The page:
Waiheke Island

Lynn & Mike ..around the world
Mike Drinkrow & Lynn v/d Hoven
Tue 13 Dec 2016 05:37
36:46.72S 175:00.79E  Waiheke Island
This island of 92sq/km, is only 35km from downtown Auckland, and serviced by numerous car and people ferry services.  It is not only a commuter suburb for Auckland, but also a very popular holiday/ tourist destination. Covered in boutique wine farms (I counted 23 on the map), each with wine tasting and many with 5star restaurants.  Prices are “over the top” – with wine shops starting at around  NZ$35 a bottle and going up, very steeply.  It would seem that while some farms “buy in” grapes,  a remarkable number of varieties are grown here on tiny blocks of land. The dominant grapes being Merlot; Syrah & Chardonnay.  They also do olive oils. . With these wine farms, beautiful cliffside homes and pretty beaches, and it is easy to see the appeal.
Waiheke-Island_10 map a    LocationMap4w-3508
Waiheke has been very friendly to us.  Thanks to my friend Judy in London, we met up with, Steve & Jan, who fairly recently moved to the island, after many years working on superyachts in the USA/ Bahamas.  After a great evening of sundowners on TIME2, we met Steve the next afternoon and he took us for a whistle-stop tour all over the island.  Later, we had a delicious dinner at their home, where Mike also got to meet an old employee of his from Mainstream (JP) , who moved to New Zealand some years ago... another small world story.
dinner smyth    m l oneroa
Dinner with Jan & Steve                                                                                                                   Lunch in Oneroa
Mudbrick Wine Estate
Depending on the wind, we have had to move around the island, to try to find protected anchorages.  We anchored twice in Oneroa Bay, which has a very cute little “touristy” town.  When the wind changed, we moved over to the West of the island to Putiki Bay.  I had received a Facebook message from a couple who are very keen on buying a Nordhavn yacht. They had seen Time 2 anchored at the island, and then invited us to their home – which included sampling some of the lovely local wines and olives. Susie and Murray have with an extraordinary 270deg view from the edge of Kennedy Point, back towards Auckland.  We later took them back to TIME2 where we could discuss more things “Nordhavn”.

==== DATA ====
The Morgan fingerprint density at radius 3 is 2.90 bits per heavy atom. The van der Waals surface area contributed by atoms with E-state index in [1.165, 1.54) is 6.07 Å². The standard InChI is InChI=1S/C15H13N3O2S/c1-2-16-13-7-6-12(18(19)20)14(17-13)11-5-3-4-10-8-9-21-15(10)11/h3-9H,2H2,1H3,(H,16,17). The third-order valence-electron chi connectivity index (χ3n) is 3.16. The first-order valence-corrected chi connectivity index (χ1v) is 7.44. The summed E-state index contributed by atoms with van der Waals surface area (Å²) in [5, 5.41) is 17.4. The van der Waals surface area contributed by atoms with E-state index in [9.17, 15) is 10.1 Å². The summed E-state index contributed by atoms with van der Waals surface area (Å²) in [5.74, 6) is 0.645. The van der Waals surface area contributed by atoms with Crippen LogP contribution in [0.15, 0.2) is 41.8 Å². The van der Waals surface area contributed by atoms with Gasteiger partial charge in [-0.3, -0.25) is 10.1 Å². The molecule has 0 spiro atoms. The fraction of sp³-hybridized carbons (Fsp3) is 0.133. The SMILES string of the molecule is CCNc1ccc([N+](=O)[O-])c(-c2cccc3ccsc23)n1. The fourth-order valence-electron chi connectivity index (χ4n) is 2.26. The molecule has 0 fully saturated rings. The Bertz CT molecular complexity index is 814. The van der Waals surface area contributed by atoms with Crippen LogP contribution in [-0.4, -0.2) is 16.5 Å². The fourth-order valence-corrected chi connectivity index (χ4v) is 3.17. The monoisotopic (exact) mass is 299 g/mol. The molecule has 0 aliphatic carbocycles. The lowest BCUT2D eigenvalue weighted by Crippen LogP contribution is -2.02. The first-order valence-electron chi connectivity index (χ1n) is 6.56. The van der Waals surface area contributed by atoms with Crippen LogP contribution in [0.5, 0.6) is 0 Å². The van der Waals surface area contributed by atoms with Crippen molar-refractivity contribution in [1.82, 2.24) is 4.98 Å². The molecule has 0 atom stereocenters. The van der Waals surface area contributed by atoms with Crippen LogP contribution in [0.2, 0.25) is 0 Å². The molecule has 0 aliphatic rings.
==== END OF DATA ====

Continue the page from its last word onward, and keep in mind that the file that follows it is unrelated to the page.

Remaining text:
Mike’s daughter Hayley, with her husband and children, also arrived to visit.They are visiting New Zealand from South Africa, and rented a house on Waiheke for a few days, rather than sleep on the yacht (which can be tricky with small children)  They did spend a very pleasant day with us on the water and  Aiden loved being on the helm.  Mike also got to show off his fishing lures to his grandchildren
tris family   aiden
fishing stories        erin lure
Aiden and Erin have a different approach to the lures!
And then another interesting meeting. Our friend Kerri, from sv Mariposa, who is a very active member of the local volunteer coastguard came for a visit. She brought the crew of one of the rescue boats that services the Hauraki Gulf, for a quick visit to Time2. Our friends in the anchorage were very curious as to why such an official vessel was tied up to TIME2.  They have a great system, whereby ‘boaties’ join the coastguard and can then get free assistance, similar to the AA, or TowboatUS -  If you are not a member you pay for assistance. This is a practice that our NSRI in South Africa should consider.
coast guard boat    kerri and c g
Sadly the weather is still treating us poorly, and we had a terrible night on Saturday, when the wind switched to on-shore, gusting to 35knots. Lots of chop made for a bouncy night.   In the morning upped anchor and moved around again.  Sadly the weather in New Zealand is wearing us down – other than the occasional fine day or two, we continue to have cold windy weather that is driving us nuts. Its the middle of December people!   This morning I was thinking about the information we were given at the Maori museum – that the original Polynesian settlers travelled by canoe up and down between New Zealand and their original islands in the tropics. Rubbish I say!  Why on earth would they return here?  No mammals to eat, same amount of fish and its damn cold. 
But we have had a fun and interesting time here –
hitchhiker        plank
Never to old to act like a teenager!